10 December 2015
SEX SLAVERY FILM WINS NATIONAL YOUTH CHALLENGE
A powerful documentary about an organisation that goes undercover to end sex slavery is this year’s The Body Shop Standout Winner in The Outlook for Someday film challenge.
NVader, made by 16-year old Hunter Williams, is a brave, sensitive and cinematic portrayal of this often ignored issue.
It is one of the 20 winning films made by individuals and teams aged from 7 to 19 that have been honoured tonight in The Someday Awards ceremony at the Aotea Centre in Auckland.
The film features an interview with Daniel Walker, founder and Executive Director of Nvader, an organisation whose mission is freedom from sex trafficking.
“Hunter has handled a really tough issue with great sensitivity and genuine courage,” said Daniel Walker. “He has exposed and communicated the depth of tragedy that is involved in the modern day slave trade, and also the real hope that Nvader brings through our fight for freedom.”
Watch NVader here: www.theoutlookforsomeday.net/films/2015/013
Watch The Someday Awards ceremony here: www.theoutlookforsomeday.net/about/watch-the-someday-awards-2015
NVader was selected as the standout winner of the film challenge by a judging team from the worlds of media, education, government and business.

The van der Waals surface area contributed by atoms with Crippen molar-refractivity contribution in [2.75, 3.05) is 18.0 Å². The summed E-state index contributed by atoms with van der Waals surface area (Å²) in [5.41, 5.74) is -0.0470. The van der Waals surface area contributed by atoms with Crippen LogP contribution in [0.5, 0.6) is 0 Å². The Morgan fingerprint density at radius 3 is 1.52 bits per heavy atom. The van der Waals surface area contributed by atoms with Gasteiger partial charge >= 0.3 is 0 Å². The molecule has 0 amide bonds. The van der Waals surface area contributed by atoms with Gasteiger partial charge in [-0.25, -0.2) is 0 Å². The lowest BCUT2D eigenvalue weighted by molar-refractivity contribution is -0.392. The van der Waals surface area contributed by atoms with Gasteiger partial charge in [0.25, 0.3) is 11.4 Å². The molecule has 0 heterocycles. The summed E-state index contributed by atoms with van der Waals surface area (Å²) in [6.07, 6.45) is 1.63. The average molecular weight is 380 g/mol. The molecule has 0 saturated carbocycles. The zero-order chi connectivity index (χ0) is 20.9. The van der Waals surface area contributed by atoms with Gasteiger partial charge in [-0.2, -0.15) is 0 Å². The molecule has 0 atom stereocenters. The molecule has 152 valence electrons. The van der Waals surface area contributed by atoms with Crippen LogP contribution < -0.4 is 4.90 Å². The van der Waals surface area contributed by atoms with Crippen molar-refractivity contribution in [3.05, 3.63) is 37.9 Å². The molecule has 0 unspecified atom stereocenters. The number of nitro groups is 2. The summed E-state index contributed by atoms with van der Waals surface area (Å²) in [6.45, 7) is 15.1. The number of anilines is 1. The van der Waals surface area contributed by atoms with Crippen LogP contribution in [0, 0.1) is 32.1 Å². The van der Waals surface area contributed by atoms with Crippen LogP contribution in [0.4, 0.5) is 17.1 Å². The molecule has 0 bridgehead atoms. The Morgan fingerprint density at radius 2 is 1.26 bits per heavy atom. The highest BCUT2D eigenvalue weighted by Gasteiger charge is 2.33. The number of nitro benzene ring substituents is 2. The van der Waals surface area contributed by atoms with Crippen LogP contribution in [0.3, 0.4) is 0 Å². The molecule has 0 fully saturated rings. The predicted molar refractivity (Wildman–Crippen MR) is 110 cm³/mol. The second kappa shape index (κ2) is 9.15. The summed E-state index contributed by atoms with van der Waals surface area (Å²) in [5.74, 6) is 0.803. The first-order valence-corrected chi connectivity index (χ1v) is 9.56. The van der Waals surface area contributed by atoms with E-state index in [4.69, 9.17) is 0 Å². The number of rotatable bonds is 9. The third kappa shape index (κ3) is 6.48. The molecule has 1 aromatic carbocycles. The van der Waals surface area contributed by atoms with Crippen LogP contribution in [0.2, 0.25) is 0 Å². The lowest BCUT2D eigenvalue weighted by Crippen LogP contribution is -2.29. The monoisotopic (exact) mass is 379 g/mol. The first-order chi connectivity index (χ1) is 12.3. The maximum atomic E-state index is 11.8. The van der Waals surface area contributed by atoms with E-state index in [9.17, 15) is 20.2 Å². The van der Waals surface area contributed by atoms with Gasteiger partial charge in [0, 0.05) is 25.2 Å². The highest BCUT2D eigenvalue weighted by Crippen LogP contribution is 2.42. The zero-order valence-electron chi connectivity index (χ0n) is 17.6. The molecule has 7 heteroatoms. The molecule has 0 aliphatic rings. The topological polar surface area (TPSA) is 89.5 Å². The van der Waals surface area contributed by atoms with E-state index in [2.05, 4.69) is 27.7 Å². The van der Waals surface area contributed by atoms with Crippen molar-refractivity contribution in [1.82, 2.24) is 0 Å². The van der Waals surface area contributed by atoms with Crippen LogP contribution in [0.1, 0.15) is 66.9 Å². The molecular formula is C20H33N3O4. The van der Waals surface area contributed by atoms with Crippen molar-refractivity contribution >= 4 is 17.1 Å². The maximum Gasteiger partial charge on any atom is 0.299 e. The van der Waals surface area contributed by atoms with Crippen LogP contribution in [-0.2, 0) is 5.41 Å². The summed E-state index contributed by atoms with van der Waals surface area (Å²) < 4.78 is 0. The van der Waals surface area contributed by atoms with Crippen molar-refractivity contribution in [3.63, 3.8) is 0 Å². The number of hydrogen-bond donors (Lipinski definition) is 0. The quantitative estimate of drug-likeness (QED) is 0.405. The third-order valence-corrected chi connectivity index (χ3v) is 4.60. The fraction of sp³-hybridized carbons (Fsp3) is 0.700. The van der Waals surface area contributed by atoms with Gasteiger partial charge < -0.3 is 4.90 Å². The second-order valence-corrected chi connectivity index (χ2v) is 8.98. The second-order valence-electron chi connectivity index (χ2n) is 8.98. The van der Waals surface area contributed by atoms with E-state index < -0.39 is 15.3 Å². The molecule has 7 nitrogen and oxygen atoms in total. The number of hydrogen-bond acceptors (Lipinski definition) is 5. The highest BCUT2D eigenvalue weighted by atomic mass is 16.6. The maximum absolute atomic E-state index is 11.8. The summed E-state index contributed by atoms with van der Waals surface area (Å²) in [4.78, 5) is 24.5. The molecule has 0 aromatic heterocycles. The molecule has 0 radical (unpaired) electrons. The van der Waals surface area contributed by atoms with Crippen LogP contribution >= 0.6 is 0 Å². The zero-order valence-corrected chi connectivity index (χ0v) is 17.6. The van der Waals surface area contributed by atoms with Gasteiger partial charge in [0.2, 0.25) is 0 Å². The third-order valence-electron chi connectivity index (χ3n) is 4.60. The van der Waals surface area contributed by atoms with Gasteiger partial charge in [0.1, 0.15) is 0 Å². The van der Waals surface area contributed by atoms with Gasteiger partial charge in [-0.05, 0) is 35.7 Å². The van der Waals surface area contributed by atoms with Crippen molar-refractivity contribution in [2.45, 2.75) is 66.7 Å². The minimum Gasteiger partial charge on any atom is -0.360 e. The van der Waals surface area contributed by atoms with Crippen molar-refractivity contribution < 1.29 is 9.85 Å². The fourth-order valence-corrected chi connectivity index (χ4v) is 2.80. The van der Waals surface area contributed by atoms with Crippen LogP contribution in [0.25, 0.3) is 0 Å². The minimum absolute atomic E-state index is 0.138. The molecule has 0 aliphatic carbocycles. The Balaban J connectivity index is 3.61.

“NVader is an extraordinary work of rare power by a young film-maker. It tackles a subject – sex trafficking and human slavery – that many people are afraid to confront,” said film-maker Yamin Tun who was on the judging team. “16-year old Hunter Williams does not shy away from putting the issue front and centre.”
Hunter Williams is one of the young film-makers who works on the online television programme Yours TV.
“There aren’t many young people with Hunter’s talent, but when you match this with his drive and willingness to take on projects and get stuck in – that’s an unbeatable combination,” said Damian Christie, Editor of Yours TV. “Hunter is definitely one to watch in the coming years!”
The prize package won by Hunter Williams includes a mentorship with Someday Ambassador Te Radar and director/writer/producer Peter Bell.
At The Someday Awards ceremony the winning film-makers received their prizes from Hon Maggie Barry, Minister for Arts, Culture and Heritage, and Minister of Conservation.